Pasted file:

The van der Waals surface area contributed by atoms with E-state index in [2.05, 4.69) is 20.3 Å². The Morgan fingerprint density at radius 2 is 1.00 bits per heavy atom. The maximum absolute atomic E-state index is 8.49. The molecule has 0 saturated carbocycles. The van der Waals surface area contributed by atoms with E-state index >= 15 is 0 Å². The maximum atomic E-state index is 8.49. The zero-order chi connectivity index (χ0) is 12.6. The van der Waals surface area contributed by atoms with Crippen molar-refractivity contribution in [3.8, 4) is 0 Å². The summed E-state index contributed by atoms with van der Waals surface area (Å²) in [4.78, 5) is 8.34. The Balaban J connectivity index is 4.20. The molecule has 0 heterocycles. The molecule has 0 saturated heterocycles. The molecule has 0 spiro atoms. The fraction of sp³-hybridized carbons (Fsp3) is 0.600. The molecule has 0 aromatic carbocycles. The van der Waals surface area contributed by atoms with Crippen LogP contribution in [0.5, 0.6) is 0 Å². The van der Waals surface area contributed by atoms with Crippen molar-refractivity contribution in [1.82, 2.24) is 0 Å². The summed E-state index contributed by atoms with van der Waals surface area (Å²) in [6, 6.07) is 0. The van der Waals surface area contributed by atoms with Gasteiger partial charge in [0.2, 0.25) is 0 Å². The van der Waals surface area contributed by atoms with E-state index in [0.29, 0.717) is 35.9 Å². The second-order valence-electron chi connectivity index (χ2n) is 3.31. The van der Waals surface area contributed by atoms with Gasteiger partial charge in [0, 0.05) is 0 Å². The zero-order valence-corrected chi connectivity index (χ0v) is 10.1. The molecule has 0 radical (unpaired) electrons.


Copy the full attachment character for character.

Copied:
The van der Waals surface area contributed by atoms with E-state index in [2.05, 4.69) is 20.3 Å². The Morgan fingerprint density at radius 2 is 1.00 bits per heavy atom. The maximum absolute atomic E-state index is 8.49. The molecule has 0 saturated carbocycles. The van der Waals surface area contributed by atoms with E-state index >= 15 is 0 Å². The maximum atomic E-state index is 8.49. The zero-order chi connectivity index (χ0) is 12.6. The van der Waals surface area contributed by atoms with Crippen molar-refractivity contribution in [3.8, 4) is 0 Å². The summed E-state index contributed by atoms with van der Waals surface area (Å²) in [4.78, 5) is 8.34. The Balaban J connectivity index is 4.20. The molecule has 0 heterocycles. The molecule has 0 saturated heterocycles. The molecule has 0 spiro atoms. The fraction of sp³-hybridized carbons (Fsp3) is 0.600. The molecule has 0 aromatic carbocycles. The van der Waals surface area contributed by atoms with Crippen LogP contribution in [0.5, 0.6) is 0 Å². The van der Waals surface area contributed by atoms with Crippen molar-refractivity contribution in [1.82, 2.24) is 0 Å². The summed E-state index contributed by atoms with van der Waals surface area (Å²) in [6, 6.07) is 0. The van der Waals surface area contributed by atoms with Gasteiger partial charge in [0.2, 0.25) is 0 Å². The van der Waals surface area contributed by atoms with E-state index in [0.29, 0.717) is 35.9 Å². The second-order valence-electron chi connectivity index (χ2n) is 3.31. The van der Waals surface area contributed by atoms with Gasteiger partial charge in [0, 0.05) is 0 Å². The zero-order valence-corrected chi connectivity index (χ0v) is 10.1. The molecule has 0 radical (unpaired) electrons.